What is Conjunctivitis or Pink Eye?
- General Eye Care |
Conjunctivitis is commonly known as Pink Eye and it is a very common condition. The eye contains a very thin, film-like membrane which covers the white part of the eye as well as the inside of the eyelid. This membrane is called the conjunctiva and when it becomes inflamed or swollen it is diagnosed as conjunctivitis.
Types of Conjunctivitis
The conjunctiva is responsible for producing mucus which help keep the surface of the eye protected and moist. Pink eye occurs when the conjunctiva becomes swollen, irritated or infected. When this occurs, the blood vessels will enlarge and the eye can look very red. Often there will be discharge as well. Conjunctivitis can affect one or both eyes. There are three basic types of conjunctivitis:
Is Conjunctivitis Contagious?
Bacterial and viral conjunctivitis can both be contagious. However, allergic conjunctivitis is caused by an irritant or allergen and is not contagious. Conjunctivitis caused by a virus (more than that caused by bacteria) can be easily transmitted between individuals. The most common ways that conjunctivitis is transmitted include:
- Not washing your hands before touching your eyes
- Reusing towels or tissues to wipe the face and eyes
- Not keeping contact lenses cleaned
- Using eye makeup which is infected or has been in contact with the virus or bacteria
Children are more susceptible to getting conjunctivitis because they come into close contact with numerous people at school or day care every day.
Symptoms of Conjunctivitis
The different types of conjunctivitis can display different symptoms although often the symptoms are similar. If bacteria causes pink eye, the eye will usually turn very red. The eyelids may develop a crust on them which causes them to stick together. Typically, bacterial conjunctivitis is characterized by a mucous-like or pus-like discharge and also spread to both of the eyes.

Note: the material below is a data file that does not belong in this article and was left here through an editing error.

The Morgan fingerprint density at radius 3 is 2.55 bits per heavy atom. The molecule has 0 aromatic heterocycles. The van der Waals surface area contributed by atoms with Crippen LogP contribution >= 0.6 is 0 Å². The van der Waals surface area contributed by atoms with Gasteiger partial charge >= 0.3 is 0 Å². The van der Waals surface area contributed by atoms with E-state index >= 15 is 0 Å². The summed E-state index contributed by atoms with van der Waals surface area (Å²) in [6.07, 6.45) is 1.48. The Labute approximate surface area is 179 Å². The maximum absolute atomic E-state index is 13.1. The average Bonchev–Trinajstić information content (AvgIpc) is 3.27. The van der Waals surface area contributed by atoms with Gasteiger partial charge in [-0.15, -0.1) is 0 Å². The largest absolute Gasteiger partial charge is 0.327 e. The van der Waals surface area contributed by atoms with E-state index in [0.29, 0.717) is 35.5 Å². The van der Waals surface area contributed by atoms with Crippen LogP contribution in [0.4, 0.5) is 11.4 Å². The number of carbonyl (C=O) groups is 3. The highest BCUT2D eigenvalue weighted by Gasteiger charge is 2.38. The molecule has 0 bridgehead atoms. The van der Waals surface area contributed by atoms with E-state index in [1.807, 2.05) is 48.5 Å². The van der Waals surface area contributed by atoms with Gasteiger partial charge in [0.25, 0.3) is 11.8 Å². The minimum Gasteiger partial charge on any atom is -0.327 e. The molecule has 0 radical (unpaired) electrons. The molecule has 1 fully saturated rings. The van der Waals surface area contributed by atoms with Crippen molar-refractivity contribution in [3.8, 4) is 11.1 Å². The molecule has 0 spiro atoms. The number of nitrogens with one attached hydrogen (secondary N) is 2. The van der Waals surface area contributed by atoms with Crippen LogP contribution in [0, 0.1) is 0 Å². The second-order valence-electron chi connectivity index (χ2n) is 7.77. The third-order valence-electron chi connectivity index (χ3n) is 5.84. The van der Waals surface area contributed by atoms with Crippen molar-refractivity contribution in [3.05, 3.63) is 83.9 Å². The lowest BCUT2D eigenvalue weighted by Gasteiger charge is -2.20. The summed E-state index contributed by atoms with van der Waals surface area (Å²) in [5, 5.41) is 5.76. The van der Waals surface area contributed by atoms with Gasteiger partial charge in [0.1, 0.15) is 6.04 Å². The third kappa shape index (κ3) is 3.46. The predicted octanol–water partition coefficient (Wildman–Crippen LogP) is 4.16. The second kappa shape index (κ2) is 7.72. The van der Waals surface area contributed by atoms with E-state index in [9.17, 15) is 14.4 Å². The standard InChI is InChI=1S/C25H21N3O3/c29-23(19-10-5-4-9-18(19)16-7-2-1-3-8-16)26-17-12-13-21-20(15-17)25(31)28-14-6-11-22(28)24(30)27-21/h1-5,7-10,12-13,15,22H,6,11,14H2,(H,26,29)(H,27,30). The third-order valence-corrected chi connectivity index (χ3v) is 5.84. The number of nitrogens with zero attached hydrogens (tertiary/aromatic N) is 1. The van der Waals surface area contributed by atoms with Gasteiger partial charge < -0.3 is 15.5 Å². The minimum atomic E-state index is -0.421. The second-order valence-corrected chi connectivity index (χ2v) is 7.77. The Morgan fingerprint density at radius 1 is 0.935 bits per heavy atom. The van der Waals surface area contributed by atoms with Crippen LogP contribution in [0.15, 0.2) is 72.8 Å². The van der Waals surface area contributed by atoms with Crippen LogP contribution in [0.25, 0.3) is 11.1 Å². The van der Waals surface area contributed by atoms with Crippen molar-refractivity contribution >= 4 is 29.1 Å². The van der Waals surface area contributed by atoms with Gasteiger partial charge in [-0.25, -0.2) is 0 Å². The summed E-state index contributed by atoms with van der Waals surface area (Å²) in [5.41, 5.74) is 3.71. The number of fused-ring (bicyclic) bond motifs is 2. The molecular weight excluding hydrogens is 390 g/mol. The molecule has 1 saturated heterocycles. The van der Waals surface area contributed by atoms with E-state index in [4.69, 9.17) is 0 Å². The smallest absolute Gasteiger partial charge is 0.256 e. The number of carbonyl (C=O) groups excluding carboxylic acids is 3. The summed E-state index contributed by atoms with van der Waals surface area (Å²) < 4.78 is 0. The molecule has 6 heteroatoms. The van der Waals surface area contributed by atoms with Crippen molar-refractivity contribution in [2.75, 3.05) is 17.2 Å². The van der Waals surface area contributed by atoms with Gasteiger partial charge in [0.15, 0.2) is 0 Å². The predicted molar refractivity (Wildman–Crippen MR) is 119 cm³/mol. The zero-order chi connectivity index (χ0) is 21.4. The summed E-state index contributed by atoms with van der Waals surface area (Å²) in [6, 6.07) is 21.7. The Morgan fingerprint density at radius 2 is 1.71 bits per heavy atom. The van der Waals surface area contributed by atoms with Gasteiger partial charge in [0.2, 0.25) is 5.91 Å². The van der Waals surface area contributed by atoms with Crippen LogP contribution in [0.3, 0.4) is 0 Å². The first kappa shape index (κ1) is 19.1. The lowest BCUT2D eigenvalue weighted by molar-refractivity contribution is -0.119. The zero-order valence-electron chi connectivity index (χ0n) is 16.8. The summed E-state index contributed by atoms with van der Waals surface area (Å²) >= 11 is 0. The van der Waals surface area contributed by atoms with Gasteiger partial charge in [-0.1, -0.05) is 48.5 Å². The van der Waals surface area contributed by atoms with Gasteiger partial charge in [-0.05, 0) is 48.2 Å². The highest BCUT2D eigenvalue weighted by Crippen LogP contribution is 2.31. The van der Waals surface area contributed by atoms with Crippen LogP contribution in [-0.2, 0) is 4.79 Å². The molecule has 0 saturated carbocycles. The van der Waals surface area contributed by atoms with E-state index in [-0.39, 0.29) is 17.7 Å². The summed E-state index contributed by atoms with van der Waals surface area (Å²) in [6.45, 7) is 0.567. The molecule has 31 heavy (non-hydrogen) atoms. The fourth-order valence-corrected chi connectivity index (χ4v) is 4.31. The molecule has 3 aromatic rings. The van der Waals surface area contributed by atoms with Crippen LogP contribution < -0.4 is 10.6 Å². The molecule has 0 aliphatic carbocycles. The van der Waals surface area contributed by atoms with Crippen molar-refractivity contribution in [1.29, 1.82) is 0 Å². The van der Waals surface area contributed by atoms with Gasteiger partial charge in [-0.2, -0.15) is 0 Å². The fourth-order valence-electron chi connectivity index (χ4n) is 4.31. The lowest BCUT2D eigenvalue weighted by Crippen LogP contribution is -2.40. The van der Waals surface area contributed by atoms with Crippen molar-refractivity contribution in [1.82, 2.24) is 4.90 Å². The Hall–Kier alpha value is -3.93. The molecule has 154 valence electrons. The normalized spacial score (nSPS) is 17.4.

Conjunctivitis caused by a virus may cause the eye to turn very red, and become crusty and swollen. The discharge tends to be more watery and less mucous or “purulent.” However, the discharge may also contain strings of mucus. In most cases, viral conjunctivitis will affect only one eye initially and then can spread to the other one after a few days.
Allergic reactions which cause pink eye will look a lot like viral conjunctivitis. The eyes may be red and watery, or teary. But is these instances, the eyes may also become itchy. Most people will also experience an itchy, stuffy or runny nose too and may suffer from seasonal allergies.
Treatment Options for Conjunctivitis
The treatment of conjunctivitis depends on the etiology of the conjunctivitis. When pink eye is caused by a virus, symptoms will usually go away on their own after one or two weeks. Cool compresses and artificial tears can be used to bring relief. If the case becomes severe, an ophthalmologist may prescribe anti-inflammatory drops. It is important to know that antibiotic eye drops are not helpful in cases of viral conjunctivitis and do not speed resolution or improve the symptoms of viral conjunctivitis.
When pink eye is caused by bacteria the doctor will usually prescribe antibiotic eye drops. These drops can help speed the resolution of the conjunctivitis by helping the body kill off the bacteria.
Finally, if pink eye is caused by an allergic reaction, cool compresses, antihistamine eye drops or artificial tears may be used for treating the condition and bringing some relief. Sometimes steroid eye drops may be used if severe. This can be combined with oral antihistamines or anti-inflammatory medications used to treat systemic symptoms of allergies, including a runny nose or sneezing.
There are several ways that an individual can help prevent the spread of conjunctivitis. Here are a few tips:
- Wash hands frequently
- Do not touch eyes with your hands
- Do not reuse towels, tissues, washcloths, or handkerchiefs to wash your face
- Change pillowcases often
- Do not share eye makeup and replace it frequently
- Properly clean contact lenses and dispose of them as directed. Sleeping in contact lenses overnight may increase your risk of infection.